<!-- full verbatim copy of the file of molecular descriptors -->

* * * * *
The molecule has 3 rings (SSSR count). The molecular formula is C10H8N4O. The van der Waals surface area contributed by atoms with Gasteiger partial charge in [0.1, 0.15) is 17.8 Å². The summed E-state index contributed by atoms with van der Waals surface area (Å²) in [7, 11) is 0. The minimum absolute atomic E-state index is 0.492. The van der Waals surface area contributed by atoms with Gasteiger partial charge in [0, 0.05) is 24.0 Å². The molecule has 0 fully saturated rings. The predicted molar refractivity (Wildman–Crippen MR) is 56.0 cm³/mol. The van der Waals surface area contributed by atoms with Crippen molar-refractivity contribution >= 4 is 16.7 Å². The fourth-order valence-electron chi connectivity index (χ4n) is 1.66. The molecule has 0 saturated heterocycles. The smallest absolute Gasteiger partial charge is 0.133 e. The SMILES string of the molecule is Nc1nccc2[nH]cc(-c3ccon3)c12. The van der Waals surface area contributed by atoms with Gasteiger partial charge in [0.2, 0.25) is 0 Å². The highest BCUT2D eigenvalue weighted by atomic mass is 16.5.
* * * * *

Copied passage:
The molecule has 3 rings (SSSR count). The molecular formula is C10H8N4O. The van der Waals surface area contributed by atoms with Gasteiger partial charge in [0.1, 0.15) is 17.8 Å². The summed E-state index contributed by atoms with van der Waals surface area (Å²) in [7, 11) is 0. The minimum absolute atomic E-state index is 0.492. The van der Waals surface area contributed by atoms with Gasteiger partial charge in [0, 0.05) is 24.0 Å². The molecule has 0 fully saturated rings. The predicted molar refractivity (Wildman–Crippen MR) is 56.0 cm³/mol. The van der Waals surface area contributed by atoms with Crippen molar-refractivity contribution >= 4 is 16.7 Å². The fourth-order valence-electron chi connectivity index (χ4n) is 1.66. The molecule has 0 saturated heterocycles. The smallest absolute Gasteiger partial charge is 0.133 e. The SMILES string of the molecule is Nc1nccc2[nH]cc(-c3ccon3)c12. The van der Waals surface area contributed by atoms with Gasteiger partial charge in [0.2, 0.25) is 0 Å². The highest BCUT2D eigenvalue weighted by atomic mass is 16.5.